As a physics graduate, you will have a wealth of options upon completion of your degree. While some students will pursue further specialization in graduate school, many others will enter the workforce directly. Still others will take a "gap year" to explore options, volunteer with agencies such as the Peace Corps, or travel. Whatever the case, you will emerge from your undergraduate education with career possibilities in a variety of fields.
During the course of your physics program, you’ll develop skills in advanced mathematics, high level problem-solving, critical thinking, data analysis, laboratory instrumentation, electronics, and computer programming. Each of these skills is a huge asset to you and your marketability, and companies are constantly on the lookout for employees with your capabilities and skills. For this very reason, the list of employment options for physics graduates is virtually endless.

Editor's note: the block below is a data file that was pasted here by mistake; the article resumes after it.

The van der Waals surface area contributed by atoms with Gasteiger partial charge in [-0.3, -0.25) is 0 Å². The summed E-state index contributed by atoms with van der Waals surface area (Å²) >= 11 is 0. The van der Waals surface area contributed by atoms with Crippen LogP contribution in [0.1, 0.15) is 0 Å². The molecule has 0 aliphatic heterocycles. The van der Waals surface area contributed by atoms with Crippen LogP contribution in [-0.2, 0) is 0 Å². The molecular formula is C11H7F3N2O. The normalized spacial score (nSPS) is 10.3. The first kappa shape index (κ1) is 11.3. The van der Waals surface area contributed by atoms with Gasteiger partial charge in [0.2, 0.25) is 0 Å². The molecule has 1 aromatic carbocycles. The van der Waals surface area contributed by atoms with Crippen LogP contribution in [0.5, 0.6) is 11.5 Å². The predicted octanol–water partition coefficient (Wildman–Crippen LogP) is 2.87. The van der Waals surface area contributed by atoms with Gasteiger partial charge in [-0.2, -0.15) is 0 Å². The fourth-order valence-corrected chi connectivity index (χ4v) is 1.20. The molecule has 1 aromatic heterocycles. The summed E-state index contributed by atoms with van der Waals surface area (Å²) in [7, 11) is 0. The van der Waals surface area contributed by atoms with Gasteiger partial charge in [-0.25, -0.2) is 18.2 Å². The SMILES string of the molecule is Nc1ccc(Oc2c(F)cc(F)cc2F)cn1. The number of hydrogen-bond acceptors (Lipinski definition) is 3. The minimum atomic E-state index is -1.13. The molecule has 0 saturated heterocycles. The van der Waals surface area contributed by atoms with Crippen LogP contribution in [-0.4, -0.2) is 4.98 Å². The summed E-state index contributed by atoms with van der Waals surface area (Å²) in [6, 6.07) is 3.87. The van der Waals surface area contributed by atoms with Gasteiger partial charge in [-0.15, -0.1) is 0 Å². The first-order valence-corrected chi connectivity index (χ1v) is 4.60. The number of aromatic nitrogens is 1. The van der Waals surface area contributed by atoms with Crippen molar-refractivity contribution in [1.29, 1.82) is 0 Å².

In practice, many physics majors are successful in careers with job titles such as systems engineer, software developer, research scientist, systems analyst, lab technician, science teacher, etc. Typical employers hiring physics majors include engineering firms, technology-based companies and start-ups, computer hardware and software companies, national research laboratories, universities, and public schools. Indeed, the list of possibilities is limited only by your creativity and desire.